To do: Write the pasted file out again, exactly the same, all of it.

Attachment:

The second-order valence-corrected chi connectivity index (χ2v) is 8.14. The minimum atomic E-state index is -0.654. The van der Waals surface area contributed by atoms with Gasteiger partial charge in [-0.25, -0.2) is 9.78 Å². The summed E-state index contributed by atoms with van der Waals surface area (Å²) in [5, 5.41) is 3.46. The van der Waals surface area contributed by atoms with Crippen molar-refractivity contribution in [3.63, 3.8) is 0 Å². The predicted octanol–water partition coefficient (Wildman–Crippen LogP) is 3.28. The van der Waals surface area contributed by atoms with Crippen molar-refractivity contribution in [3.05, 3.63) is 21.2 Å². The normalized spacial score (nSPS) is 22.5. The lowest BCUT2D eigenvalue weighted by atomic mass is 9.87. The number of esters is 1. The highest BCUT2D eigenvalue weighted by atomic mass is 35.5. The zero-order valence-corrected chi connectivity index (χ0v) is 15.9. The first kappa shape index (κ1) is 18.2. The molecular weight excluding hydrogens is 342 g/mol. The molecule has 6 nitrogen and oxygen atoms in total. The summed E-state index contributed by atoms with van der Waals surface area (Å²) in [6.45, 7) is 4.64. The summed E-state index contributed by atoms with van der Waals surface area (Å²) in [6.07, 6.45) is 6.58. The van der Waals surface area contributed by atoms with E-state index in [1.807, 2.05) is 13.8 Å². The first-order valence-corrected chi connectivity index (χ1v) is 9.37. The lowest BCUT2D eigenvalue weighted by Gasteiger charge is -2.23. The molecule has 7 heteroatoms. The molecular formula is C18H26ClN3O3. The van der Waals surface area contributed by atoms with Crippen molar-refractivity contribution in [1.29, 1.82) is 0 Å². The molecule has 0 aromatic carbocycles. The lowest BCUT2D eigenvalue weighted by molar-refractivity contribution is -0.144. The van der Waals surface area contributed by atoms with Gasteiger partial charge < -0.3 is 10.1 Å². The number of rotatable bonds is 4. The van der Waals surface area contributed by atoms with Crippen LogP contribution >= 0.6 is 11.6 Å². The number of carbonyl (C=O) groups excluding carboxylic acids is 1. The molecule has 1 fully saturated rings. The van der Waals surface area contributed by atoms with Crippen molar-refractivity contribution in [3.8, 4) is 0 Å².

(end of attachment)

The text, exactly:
The second-order valence-corrected chi connectivity index (χ2v) is 8.14. The minimum atomic E-state index is -0.654. The van der Waals surface area contributed by atoms with Gasteiger partial charge in [-0.25, -0.2) is 9.78 Å². The summed E-state index contributed by atoms with van der Waals surface area (Å²) in [5, 5.41) is 3.46. The van der Waals surface area contributed by atoms with Crippen molar-refractivity contribution in [3.63, 3.8) is 0 Å². The predicted octanol–water partition coefficient (Wildman–Crippen LogP) is 3.28. The van der Waals surface area contributed by atoms with Crippen molar-refractivity contribution in [3.05, 3.63) is 21.2 Å². The normalized spacial score (nSPS) is 22.5. The lowest BCUT2D eigenvalue weighted by atomic mass is 9.87. The number of esters is 1. The highest BCUT2D eigenvalue weighted by atomic mass is 35.5. The zero-order valence-corrected chi connectivity index (χ0v) is 15.9. The first kappa shape index (κ1) is 18.2. The molecular weight excluding hydrogens is 342 g/mol. The molecule has 6 nitrogen and oxygen atoms in total. The summed E-state index contributed by atoms with van der Waals surface area (Å²) in [6.45, 7) is 4.64. The summed E-state index contributed by atoms with van der Waals surface area (Å²) in [6.07, 6.45) is 6.58. The van der Waals surface area contributed by atoms with E-state index in [1.807, 2.05) is 13.8 Å². The first-order valence-corrected chi connectivity index (χ1v) is 9.37. The lowest BCUT2D eigenvalue weighted by Gasteiger charge is -2.23. The molecule has 7 heteroatoms. The molecular formula is C18H26ClN3O3. The van der Waals surface area contributed by atoms with Crippen molar-refractivity contribution in [1.29, 1.82) is 0 Å². The molecule has 0 aromatic carbocycles. The lowest BCUT2D eigenvalue weighted by molar-refractivity contribution is -0.144. The van der Waals surface area contributed by atoms with Gasteiger partial charge < -0.3 is 10.1 Å². The number of rotatable bonds is 4. The van der Waals surface area contributed by atoms with Crippen LogP contribution >= 0.6 is 11.6 Å². The number of carbonyl (C=O) groups excluding carboxylic acids is 1. The molecule has 1 fully saturated rings. The van der Waals surface area contributed by atoms with Crippen molar-refractivity contribution in [3.8, 4) is 0 Å².